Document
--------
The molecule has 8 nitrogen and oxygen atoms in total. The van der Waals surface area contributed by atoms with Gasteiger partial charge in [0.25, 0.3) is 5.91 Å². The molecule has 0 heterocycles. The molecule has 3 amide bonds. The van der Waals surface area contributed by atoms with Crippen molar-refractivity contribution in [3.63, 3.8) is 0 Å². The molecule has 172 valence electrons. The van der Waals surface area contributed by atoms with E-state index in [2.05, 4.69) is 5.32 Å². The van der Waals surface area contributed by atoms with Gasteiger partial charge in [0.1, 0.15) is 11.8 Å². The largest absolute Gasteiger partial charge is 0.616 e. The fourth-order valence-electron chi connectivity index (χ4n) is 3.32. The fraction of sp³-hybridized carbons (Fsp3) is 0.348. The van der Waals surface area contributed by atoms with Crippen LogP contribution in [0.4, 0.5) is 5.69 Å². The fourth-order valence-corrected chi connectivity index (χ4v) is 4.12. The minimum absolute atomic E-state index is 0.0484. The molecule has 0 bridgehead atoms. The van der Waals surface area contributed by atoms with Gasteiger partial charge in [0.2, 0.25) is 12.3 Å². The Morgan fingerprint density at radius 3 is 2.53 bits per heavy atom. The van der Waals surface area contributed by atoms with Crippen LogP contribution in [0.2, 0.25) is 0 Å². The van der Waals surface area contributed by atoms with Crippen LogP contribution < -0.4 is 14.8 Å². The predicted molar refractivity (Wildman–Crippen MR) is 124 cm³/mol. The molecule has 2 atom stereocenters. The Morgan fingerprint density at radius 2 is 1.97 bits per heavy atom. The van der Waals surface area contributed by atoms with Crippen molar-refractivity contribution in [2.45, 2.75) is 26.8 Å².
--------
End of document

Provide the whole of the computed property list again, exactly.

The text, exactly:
The molecule has 8 nitrogen and oxygen atoms in total. The van der Waals surface area contributed by atoms with Gasteiger partial charge in [0.25, 0.3) is 5.91 Å². The molecule has 0 heterocycles. The molecule has 3 amide bonds. The van der Waals surface area contributed by atoms with Crippen molar-refractivity contribution in [3.63, 3.8) is 0 Å². The molecule has 172 valence electrons. The van der Waals surface area contributed by atoms with E-state index in [2.05, 4.69) is 5.32 Å². The van der Waals surface area contributed by atoms with Gasteiger partial charge in [0.1, 0.15) is 11.8 Å². The largest absolute Gasteiger partial charge is 0.616 e. The fourth-order valence-electron chi connectivity index (χ4n) is 3.32. The fraction of sp³-hybridized carbons (Fsp3) is 0.348. The van der Waals surface area contributed by atoms with Crippen LogP contribution in [0.4, 0.5) is 5.69 Å². The fourth-order valence-corrected chi connectivity index (χ4v) is 4.12. The minimum absolute atomic E-state index is 0.0484. The molecule has 0 bridgehead atoms. The van der Waals surface area contributed by atoms with Gasteiger partial charge in [0.2, 0.25) is 12.3 Å². The Morgan fingerprint density at radius 3 is 2.53 bits per heavy atom. The van der Waals surface area contributed by atoms with Crippen LogP contribution in [0.2, 0.25) is 0 Å². The van der Waals surface area contributed by atoms with Crippen LogP contribution < -0.4 is 14.8 Å². The predicted molar refractivity (Wildman–Crippen MR) is 124 cm³/mol. The molecule has 2 atom stereocenters. The Morgan fingerprint density at radius 2 is 1.97 bits per heavy atom. The van der Waals surface area contributed by atoms with Crippen molar-refractivity contribution in [2.45, 2.75) is 26.8 Å².